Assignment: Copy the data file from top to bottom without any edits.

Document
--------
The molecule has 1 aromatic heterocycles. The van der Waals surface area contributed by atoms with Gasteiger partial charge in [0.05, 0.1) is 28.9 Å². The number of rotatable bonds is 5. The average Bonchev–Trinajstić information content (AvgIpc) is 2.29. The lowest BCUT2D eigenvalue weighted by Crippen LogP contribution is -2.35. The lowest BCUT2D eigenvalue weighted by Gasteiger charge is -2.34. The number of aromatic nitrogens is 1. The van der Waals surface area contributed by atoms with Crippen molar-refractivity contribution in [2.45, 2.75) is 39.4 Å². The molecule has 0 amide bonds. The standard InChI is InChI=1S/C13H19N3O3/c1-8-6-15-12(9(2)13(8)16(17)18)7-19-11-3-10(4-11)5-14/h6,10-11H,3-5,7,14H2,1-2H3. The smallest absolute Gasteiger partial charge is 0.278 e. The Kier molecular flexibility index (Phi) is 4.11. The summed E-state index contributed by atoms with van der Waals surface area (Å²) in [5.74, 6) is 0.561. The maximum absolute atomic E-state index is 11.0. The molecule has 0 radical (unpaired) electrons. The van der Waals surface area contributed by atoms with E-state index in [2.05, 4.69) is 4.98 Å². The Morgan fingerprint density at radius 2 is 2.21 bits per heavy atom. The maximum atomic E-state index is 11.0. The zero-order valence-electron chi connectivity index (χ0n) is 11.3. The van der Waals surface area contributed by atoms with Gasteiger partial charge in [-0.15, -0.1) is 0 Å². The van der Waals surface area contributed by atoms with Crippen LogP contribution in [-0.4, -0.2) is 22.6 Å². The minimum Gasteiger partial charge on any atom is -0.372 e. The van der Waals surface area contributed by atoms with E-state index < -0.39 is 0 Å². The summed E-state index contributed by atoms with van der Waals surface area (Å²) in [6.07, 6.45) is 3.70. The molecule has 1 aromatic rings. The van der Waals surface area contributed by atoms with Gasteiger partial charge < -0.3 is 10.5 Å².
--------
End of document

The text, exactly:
The molecule has 1 aromatic heterocycles. The van der Waals surface area contributed by atoms with Gasteiger partial charge in [0.05, 0.1) is 28.9 Å². The number of rotatable bonds is 5. The average Bonchev–Trinajstić information content (AvgIpc) is 2.29. The lowest BCUT2D eigenvalue weighted by Crippen LogP contribution is -2.35. The lowest BCUT2D eigenvalue weighted by Gasteiger charge is -2.34. The number of aromatic nitrogens is 1. The van der Waals surface area contributed by atoms with Crippen molar-refractivity contribution in [2.45, 2.75) is 39.4 Å². The molecule has 0 amide bonds. The standard InChI is InChI=1S/C13H19N3O3/c1-8-6-15-12(9(2)13(8)16(17)18)7-19-11-3-10(4-11)5-14/h6,10-11H,3-5,7,14H2,1-2H3. The smallest absolute Gasteiger partial charge is 0.278 e. The Kier molecular flexibility index (Phi) is 4.11. The summed E-state index contributed by atoms with van der Waals surface area (Å²) in [5.74, 6) is 0.561. The maximum absolute atomic E-state index is 11.0. The molecule has 0 radical (unpaired) electrons. The van der Waals surface area contributed by atoms with E-state index in [2.05, 4.69) is 4.98 Å². The Morgan fingerprint density at radius 2 is 2.21 bits per heavy atom. The maximum atomic E-state index is 11.0. The zero-order valence-electron chi connectivity index (χ0n) is 11.3. The van der Waals surface area contributed by atoms with Gasteiger partial charge in [-0.15, -0.1) is 0 Å². The van der Waals surface area contributed by atoms with Crippen LogP contribution in [-0.4, -0.2) is 22.6 Å². The minimum Gasteiger partial charge on any atom is -0.372 e. The van der Waals surface area contributed by atoms with E-state index < -0.39 is 0 Å². The summed E-state index contributed by atoms with van der Waals surface area (Å²) in [6.07, 6.45) is 3.70. The molecule has 1 aromatic rings. The van der Waals surface area contributed by atoms with Gasteiger partial charge < -0.3 is 10.5 Å².